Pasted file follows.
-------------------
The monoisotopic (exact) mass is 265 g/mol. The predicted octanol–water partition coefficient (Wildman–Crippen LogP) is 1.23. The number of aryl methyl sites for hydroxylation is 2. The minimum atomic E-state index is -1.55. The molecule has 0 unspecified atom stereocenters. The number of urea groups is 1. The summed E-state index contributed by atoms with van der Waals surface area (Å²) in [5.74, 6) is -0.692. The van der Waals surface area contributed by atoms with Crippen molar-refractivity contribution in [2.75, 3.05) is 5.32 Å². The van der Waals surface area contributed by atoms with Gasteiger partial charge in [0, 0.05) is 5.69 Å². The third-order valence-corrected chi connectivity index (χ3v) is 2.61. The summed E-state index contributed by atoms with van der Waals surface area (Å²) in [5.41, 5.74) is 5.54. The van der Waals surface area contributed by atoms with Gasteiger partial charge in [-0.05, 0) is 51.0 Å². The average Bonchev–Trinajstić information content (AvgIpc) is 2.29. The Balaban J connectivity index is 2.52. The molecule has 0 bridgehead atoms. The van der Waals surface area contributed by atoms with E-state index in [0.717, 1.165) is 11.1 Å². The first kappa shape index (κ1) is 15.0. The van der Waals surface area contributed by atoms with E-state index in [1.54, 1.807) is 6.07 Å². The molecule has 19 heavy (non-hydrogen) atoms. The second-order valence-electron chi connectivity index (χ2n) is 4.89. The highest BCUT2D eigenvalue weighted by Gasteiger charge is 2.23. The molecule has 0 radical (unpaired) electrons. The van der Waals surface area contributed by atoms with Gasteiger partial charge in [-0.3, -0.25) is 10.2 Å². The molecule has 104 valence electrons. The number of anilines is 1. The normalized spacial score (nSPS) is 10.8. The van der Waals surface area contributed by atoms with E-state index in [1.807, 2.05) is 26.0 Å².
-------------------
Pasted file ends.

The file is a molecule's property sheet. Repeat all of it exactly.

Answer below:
The monoisotopic (exact) mass is 265 g/mol. The predicted octanol–water partition coefficient (Wildman–Crippen LogP) is 1.23. The number of aryl methyl sites for hydroxylation is 2. The minimum atomic E-state index is -1.55. The molecule has 0 unspecified atom stereocenters. The number of urea groups is 1. The summed E-state index contributed by atoms with van der Waals surface area (Å²) in [5.74, 6) is -0.692. The van der Waals surface area contributed by atoms with Crippen molar-refractivity contribution in [2.75, 3.05) is 5.32 Å². The van der Waals surface area contributed by atoms with Gasteiger partial charge in [0, 0.05) is 5.69 Å². The third-order valence-corrected chi connectivity index (χ3v) is 2.61. The summed E-state index contributed by atoms with van der Waals surface area (Å²) in [5.41, 5.74) is 5.54. The van der Waals surface area contributed by atoms with Gasteiger partial charge in [-0.05, 0) is 51.0 Å². The average Bonchev–Trinajstić information content (AvgIpc) is 2.29. The Balaban J connectivity index is 2.52. The molecule has 0 bridgehead atoms. The van der Waals surface area contributed by atoms with E-state index in [0.717, 1.165) is 11.1 Å². The first kappa shape index (κ1) is 15.0. The van der Waals surface area contributed by atoms with E-state index in [1.54, 1.807) is 6.07 Å². The molecule has 19 heavy (non-hydrogen) atoms. The second-order valence-electron chi connectivity index (χ2n) is 4.89. The highest BCUT2D eigenvalue weighted by Gasteiger charge is 2.23. The molecule has 0 radical (unpaired) electrons. The van der Waals surface area contributed by atoms with Gasteiger partial charge in [-0.3, -0.25) is 10.2 Å². The molecule has 104 valence electrons. The number of anilines is 1. The normalized spacial score (nSPS) is 10.8. The van der Waals surface area contributed by atoms with E-state index in [1.807, 2.05) is 26.0 Å².